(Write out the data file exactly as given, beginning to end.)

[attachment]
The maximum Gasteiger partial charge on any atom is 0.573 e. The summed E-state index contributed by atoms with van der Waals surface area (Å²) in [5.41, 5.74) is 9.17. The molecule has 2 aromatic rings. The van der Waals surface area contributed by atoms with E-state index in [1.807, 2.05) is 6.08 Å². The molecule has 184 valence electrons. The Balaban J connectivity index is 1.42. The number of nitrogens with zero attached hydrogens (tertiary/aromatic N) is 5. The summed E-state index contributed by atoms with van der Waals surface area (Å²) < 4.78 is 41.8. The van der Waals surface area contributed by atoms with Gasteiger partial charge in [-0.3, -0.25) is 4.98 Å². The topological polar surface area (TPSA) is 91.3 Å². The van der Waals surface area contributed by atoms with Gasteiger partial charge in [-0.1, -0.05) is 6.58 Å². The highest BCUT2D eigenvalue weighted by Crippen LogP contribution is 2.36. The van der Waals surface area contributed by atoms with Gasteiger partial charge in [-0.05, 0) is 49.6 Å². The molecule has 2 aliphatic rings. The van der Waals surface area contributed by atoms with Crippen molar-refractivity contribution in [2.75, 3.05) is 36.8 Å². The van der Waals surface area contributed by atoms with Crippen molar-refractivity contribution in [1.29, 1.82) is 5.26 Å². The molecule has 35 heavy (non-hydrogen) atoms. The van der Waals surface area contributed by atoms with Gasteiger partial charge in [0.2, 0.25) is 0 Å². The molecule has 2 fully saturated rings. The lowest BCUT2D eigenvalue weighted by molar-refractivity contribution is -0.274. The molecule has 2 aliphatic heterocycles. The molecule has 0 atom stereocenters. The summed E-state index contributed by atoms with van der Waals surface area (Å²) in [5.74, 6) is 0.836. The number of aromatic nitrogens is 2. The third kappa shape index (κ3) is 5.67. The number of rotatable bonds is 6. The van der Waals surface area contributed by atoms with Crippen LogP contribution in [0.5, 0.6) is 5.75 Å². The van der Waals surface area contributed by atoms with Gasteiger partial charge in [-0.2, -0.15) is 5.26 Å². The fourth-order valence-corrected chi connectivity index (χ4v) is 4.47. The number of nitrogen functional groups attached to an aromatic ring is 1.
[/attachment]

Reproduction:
The maximum Gasteiger partial charge on any atom is 0.573 e. The summed E-state index contributed by atoms with van der Waals surface area (Å²) in [5.41, 5.74) is 9.17. The molecule has 2 aromatic rings. The van der Waals surface area contributed by atoms with E-state index in [1.807, 2.05) is 6.08 Å². The molecule has 184 valence electrons. The Balaban J connectivity index is 1.42. The number of nitrogens with zero attached hydrogens (tertiary/aromatic N) is 5. The summed E-state index contributed by atoms with van der Waals surface area (Å²) < 4.78 is 41.8. The van der Waals surface area contributed by atoms with Gasteiger partial charge in [-0.3, -0.25) is 4.98 Å². The topological polar surface area (TPSA) is 91.3 Å². The van der Waals surface area contributed by atoms with Gasteiger partial charge in [-0.1, -0.05) is 6.58 Å². The highest BCUT2D eigenvalue weighted by Crippen LogP contribution is 2.36. The van der Waals surface area contributed by atoms with Gasteiger partial charge in [-0.05, 0) is 49.6 Å². The molecule has 2 aliphatic rings. The van der Waals surface area contributed by atoms with Crippen molar-refractivity contribution in [2.75, 3.05) is 36.8 Å². The van der Waals surface area contributed by atoms with Crippen molar-refractivity contribution in [1.29, 1.82) is 5.26 Å². The molecule has 35 heavy (non-hydrogen) atoms. The van der Waals surface area contributed by atoms with Gasteiger partial charge in [0.2, 0.25) is 0 Å². The molecule has 2 fully saturated rings. The lowest BCUT2D eigenvalue weighted by molar-refractivity contribution is -0.274. The molecule has 2 aliphatic heterocycles. The molecule has 0 atom stereocenters. The summed E-state index contributed by atoms with van der Waals surface area (Å²) in [5.74, 6) is 0.836. The number of aromatic nitrogens is 2. The third kappa shape index (κ3) is 5.67. The number of rotatable bonds is 6. The van der Waals surface area contributed by atoms with Crippen LogP contribution in [0.5, 0.6) is 5.75 Å². The van der Waals surface area contributed by atoms with Gasteiger partial charge in [-0.2, -0.15) is 5.26 Å². The fourth-order valence-corrected chi connectivity index (χ4v) is 4.47. The number of nitrogen functional groups attached to an aromatic ring is 1.